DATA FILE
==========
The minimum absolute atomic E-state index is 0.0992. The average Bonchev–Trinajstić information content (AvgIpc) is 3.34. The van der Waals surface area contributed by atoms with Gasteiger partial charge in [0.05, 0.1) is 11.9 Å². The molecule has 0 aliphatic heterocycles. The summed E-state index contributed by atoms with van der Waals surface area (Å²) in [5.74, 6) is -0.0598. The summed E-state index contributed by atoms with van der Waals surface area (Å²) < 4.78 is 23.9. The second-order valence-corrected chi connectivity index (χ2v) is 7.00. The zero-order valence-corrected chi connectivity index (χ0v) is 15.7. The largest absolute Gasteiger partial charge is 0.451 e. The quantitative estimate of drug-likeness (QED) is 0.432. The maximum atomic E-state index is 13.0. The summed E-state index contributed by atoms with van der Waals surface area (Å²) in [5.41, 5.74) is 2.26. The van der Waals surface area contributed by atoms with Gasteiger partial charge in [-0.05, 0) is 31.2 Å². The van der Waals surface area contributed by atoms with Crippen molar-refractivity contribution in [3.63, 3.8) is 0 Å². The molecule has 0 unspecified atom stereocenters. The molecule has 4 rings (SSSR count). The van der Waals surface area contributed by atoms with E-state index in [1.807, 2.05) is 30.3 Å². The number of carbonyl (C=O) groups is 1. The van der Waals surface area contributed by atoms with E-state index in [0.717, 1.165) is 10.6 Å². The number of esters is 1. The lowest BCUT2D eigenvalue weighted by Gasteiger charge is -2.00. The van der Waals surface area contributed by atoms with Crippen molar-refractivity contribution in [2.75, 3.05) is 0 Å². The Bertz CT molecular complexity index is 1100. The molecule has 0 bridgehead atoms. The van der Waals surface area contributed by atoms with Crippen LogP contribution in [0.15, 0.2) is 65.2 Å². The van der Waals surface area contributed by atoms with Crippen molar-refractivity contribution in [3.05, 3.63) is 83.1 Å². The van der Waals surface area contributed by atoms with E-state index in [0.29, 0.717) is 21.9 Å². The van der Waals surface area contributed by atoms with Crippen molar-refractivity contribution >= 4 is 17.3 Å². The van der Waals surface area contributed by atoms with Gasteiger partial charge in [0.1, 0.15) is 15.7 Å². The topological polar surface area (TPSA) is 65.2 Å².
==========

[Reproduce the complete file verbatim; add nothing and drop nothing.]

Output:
The minimum absolute atomic E-state index is 0.0992. The average Bonchev–Trinajstić information content (AvgIpc) is 3.34. The van der Waals surface area contributed by atoms with Gasteiger partial charge in [0.05, 0.1) is 11.9 Å². The molecule has 0 aliphatic heterocycles. The summed E-state index contributed by atoms with van der Waals surface area (Å²) in [5.74, 6) is -0.0598. The summed E-state index contributed by atoms with van der Waals surface area (Å²) < 4.78 is 23.9. The second-order valence-corrected chi connectivity index (χ2v) is 7.00. The zero-order valence-corrected chi connectivity index (χ0v) is 15.7. The largest absolute Gasteiger partial charge is 0.451 e. The quantitative estimate of drug-likeness (QED) is 0.432. The maximum atomic E-state index is 13.0. The summed E-state index contributed by atoms with van der Waals surface area (Å²) in [5.41, 5.74) is 2.26. The van der Waals surface area contributed by atoms with Gasteiger partial charge in [-0.05, 0) is 31.2 Å². The van der Waals surface area contributed by atoms with Crippen molar-refractivity contribution in [3.63, 3.8) is 0 Å². The molecule has 0 unspecified atom stereocenters. The molecule has 4 rings (SSSR count). The van der Waals surface area contributed by atoms with E-state index in [1.807, 2.05) is 30.3 Å². The number of carbonyl (C=O) groups is 1. The van der Waals surface area contributed by atoms with E-state index in [0.717, 1.165) is 10.6 Å². The number of esters is 1. The lowest BCUT2D eigenvalue weighted by Gasteiger charge is -2.00. The van der Waals surface area contributed by atoms with Crippen molar-refractivity contribution in [2.75, 3.05) is 0 Å². The Bertz CT molecular complexity index is 1100. The molecule has 0 bridgehead atoms. The van der Waals surface area contributed by atoms with Crippen LogP contribution in [0.15, 0.2) is 65.2 Å². The van der Waals surface area contributed by atoms with Crippen molar-refractivity contribution in [3.05, 3.63) is 83.1 Å². The van der Waals surface area contributed by atoms with E-state index in [0.29, 0.717) is 21.9 Å². The van der Waals surface area contributed by atoms with Crippen molar-refractivity contribution >= 4 is 17.3 Å². The van der Waals surface area contributed by atoms with Gasteiger partial charge in [0.1, 0.15) is 15.7 Å². The topological polar surface area (TPSA) is 65.2 Å².